For many summer time is travel time. And for those with diabetes making sure that you stay on track in managing your diabetes. Unfortunately this part of your routing cannot take a vacation.
Here are a few of the key essentials if you are traveling by air to your destination:
- Put your diabetes supplies in a carry-on bag (insulin could get too cold in your checked luggage). Think about bringing a smaller bag to have at your seat for insulin, glucose tablets, and snacks.
- Pack twice as much medicine as you think you’ll need. Carry medicines in the original pharmacy bottles or ask your pharmacist to print out extra labels you can attach to plastic bags.
- Be sure to pack healthy snacks, like fruit, raw veggies, and nuts.
When you are traveling by vehicle to your destination, you should:
- Find healthy food options like:
- Fruit, nuts, sandwiches, yogurt
- Salads with chicken or fish (skip the dried fruit and croutons)
- Eggs and omelets
- Burgers with a lettuce wrap instead of a bun
- Fajitas (skip the tortillas and rice)
- Stop and get out of the car or walk up and down the aisle of the plane or train every hour or two to prevent blood clots (people with diabetes are at higher risk).
- Set an alarm on your phone for taking medicine if you’re traveling across time zones
Once you reach your destination:
- Your blood sugar may be out of your target range at first, but your body should adjust in a few days. Check your blood sugar often and treat highs or lows as instructed by your doctor or diabetes educator.
- If you’re going to be more active than usual, check your blood sugar before and after and adjust food and activity as needed.
One of the most important aspects of managing Type 2 diabetes is for the patient to test their blood glucose level, usually twice a day. This could be more for some patients, depending on the care plan from their physician.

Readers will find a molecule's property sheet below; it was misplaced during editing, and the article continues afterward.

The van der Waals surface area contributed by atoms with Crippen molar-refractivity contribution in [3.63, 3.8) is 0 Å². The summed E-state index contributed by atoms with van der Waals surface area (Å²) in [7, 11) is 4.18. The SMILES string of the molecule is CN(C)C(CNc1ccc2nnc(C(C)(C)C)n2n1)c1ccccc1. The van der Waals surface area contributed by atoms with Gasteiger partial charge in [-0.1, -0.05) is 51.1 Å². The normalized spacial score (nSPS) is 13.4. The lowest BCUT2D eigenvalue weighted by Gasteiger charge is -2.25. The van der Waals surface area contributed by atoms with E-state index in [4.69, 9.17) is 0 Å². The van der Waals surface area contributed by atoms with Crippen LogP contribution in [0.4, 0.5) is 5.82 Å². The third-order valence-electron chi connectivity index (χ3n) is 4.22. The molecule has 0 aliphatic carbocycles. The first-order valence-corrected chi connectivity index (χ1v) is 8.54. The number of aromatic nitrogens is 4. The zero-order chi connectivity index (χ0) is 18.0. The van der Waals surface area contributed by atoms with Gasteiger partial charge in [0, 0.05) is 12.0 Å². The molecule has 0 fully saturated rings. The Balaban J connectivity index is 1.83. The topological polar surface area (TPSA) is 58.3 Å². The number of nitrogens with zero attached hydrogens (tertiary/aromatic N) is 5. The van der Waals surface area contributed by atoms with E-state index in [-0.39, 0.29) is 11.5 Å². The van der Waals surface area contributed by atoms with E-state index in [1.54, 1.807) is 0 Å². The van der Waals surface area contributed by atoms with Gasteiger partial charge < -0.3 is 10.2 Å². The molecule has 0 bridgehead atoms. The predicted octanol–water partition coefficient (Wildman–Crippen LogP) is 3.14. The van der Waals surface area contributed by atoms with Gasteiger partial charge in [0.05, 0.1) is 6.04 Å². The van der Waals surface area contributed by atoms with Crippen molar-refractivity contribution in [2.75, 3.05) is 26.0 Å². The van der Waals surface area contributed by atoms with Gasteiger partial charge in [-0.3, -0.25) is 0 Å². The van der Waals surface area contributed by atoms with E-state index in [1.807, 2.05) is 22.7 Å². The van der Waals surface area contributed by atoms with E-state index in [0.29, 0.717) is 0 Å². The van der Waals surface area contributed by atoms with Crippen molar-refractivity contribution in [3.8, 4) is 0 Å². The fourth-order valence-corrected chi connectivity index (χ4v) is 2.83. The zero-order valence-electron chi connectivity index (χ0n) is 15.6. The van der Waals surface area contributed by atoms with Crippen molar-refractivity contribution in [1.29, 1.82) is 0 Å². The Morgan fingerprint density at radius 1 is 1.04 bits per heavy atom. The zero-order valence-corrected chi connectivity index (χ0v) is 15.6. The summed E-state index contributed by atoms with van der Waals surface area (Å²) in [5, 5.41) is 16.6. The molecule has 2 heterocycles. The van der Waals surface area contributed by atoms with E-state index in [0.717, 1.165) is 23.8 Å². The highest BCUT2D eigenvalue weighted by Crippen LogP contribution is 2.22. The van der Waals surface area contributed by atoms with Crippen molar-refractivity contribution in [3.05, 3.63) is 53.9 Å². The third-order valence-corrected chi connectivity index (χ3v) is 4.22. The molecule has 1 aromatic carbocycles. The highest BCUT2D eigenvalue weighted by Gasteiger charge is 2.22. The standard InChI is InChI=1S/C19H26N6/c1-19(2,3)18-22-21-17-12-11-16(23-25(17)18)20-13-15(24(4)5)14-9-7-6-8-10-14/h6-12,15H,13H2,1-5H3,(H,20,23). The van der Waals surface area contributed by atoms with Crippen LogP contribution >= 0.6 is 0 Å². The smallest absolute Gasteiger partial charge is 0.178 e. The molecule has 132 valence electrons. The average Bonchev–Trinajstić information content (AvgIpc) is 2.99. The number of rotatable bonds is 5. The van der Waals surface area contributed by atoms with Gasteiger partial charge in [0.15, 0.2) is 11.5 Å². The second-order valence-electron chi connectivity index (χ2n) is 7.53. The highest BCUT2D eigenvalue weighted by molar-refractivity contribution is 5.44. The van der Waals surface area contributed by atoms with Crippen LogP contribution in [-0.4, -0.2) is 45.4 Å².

In an article in Healthline, Lisa Harris, CDE, RN at Rush University Medical Center in Chicago said that many patients with type 2 diabetes would likely benefit from testing more frequently. “Testing your blood sugar can be extremely informative for people when they’re trying to prevent the need for further medication, like insulin,” Harris said. “Even if they’re only taking metformin, seeing for themselves how certain types of foods affect their blood sugar can have the biggest impact on motivating them to make changes in their diet.”
In addition, when traveling, healthy eating tends to become more difficult to regularly sustain. People will usually eat out more and have less time to plan healthy meals or have fewer healthy options from which to choose. There’s also less time to ensure proper nutrition and exercise which is important for managing diabetes.
“For people with diabetes, having their blood glucose readings sent to a provider is even more important when they travel because their diet might not be as healthy, eating times and patterns may shift, and other metabolic stressors related to traveling,” said Dr. Bill Lewis, a leading telehealth consultant. “The iGlucose is the perfect traveling companion for people with diabetes so their test results are still being transmitted seamlessly to their provider.”
Many of today’s devices for at-home remote patient monitoring (RPM) rely on Bluetooth® technology or Wi-fi paired to an app on a smartphone. These connections especially low-energy Bluetooth, can fail and may not reliably or securely deliver health data to providers. The iGlucose from Smart Meter has proprietary cellular technology that utilizes the fast and secure 4/5G AT&T IoT network for reliable transmissions every time. With the cellular-enabled iGlucose®, the measurement is sent immediately to the patient’s provider with no extra steps required by the patient.
Source: Smart Meter, LLC